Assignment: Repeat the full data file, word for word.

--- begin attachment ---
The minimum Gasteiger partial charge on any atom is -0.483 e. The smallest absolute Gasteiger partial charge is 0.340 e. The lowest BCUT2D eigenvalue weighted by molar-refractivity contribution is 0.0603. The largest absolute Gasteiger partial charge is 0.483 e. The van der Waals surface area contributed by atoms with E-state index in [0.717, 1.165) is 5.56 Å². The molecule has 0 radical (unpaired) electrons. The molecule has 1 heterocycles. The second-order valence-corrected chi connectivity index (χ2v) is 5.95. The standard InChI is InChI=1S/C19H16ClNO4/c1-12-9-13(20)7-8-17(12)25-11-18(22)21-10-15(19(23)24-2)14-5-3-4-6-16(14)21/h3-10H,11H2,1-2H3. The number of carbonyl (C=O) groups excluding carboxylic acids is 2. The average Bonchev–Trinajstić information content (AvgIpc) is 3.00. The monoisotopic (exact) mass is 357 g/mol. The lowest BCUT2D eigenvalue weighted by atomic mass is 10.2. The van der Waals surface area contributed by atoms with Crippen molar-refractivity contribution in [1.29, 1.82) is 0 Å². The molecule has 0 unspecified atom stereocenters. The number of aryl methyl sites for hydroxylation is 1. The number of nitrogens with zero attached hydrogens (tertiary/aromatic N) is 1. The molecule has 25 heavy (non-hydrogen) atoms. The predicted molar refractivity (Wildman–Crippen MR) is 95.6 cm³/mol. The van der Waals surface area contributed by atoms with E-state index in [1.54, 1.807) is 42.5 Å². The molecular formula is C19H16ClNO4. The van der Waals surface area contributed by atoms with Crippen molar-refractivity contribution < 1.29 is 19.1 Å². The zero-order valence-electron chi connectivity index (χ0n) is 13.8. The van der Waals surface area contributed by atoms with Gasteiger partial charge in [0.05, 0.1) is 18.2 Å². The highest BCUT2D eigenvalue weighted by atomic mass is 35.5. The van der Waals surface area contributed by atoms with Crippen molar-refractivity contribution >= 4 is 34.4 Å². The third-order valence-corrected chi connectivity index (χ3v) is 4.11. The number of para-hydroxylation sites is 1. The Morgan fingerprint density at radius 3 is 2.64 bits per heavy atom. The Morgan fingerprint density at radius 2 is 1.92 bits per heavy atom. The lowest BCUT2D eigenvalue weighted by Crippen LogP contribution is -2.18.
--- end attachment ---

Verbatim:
The minimum Gasteiger partial charge on any atom is -0.483 e. The smallest absolute Gasteiger partial charge is 0.340 e. The lowest BCUT2D eigenvalue weighted by molar-refractivity contribution is 0.0603. The largest absolute Gasteiger partial charge is 0.483 e. The van der Waals surface area contributed by atoms with E-state index in [0.717, 1.165) is 5.56 Å². The molecule has 0 radical (unpaired) electrons. The molecule has 1 heterocycles. The second-order valence-corrected chi connectivity index (χ2v) is 5.95. The standard InChI is InChI=1S/C19H16ClNO4/c1-12-9-13(20)7-8-17(12)25-11-18(22)21-10-15(19(23)24-2)14-5-3-4-6-16(14)21/h3-10H,11H2,1-2H3. The number of carbonyl (C=O) groups excluding carboxylic acids is 2. The average Bonchev–Trinajstić information content (AvgIpc) is 3.00. The monoisotopic (exact) mass is 357 g/mol. The lowest BCUT2D eigenvalue weighted by atomic mass is 10.2. The van der Waals surface area contributed by atoms with Crippen molar-refractivity contribution in [1.29, 1.82) is 0 Å². The molecule has 0 unspecified atom stereocenters. The number of aryl methyl sites for hydroxylation is 1. The number of nitrogens with zero attached hydrogens (tertiary/aromatic N) is 1. The molecule has 25 heavy (non-hydrogen) atoms. The predicted molar refractivity (Wildman–Crippen MR) is 95.6 cm³/mol. The van der Waals surface area contributed by atoms with E-state index in [1.54, 1.807) is 42.5 Å². The molecular formula is C19H16ClNO4. The van der Waals surface area contributed by atoms with Crippen molar-refractivity contribution < 1.29 is 19.1 Å². The zero-order valence-electron chi connectivity index (χ0n) is 13.8. The van der Waals surface area contributed by atoms with Gasteiger partial charge in [0.05, 0.1) is 18.2 Å². The highest BCUT2D eigenvalue weighted by atomic mass is 35.5. The van der Waals surface area contributed by atoms with Crippen molar-refractivity contribution >= 4 is 34.4 Å². The third-order valence-corrected chi connectivity index (χ3v) is 4.11. The number of para-hydroxylation sites is 1. The Morgan fingerprint density at radius 3 is 2.64 bits per heavy atom. The Morgan fingerprint density at radius 2 is 1.92 bits per heavy atom. The lowest BCUT2D eigenvalue weighted by Crippen LogP contribution is -2.18.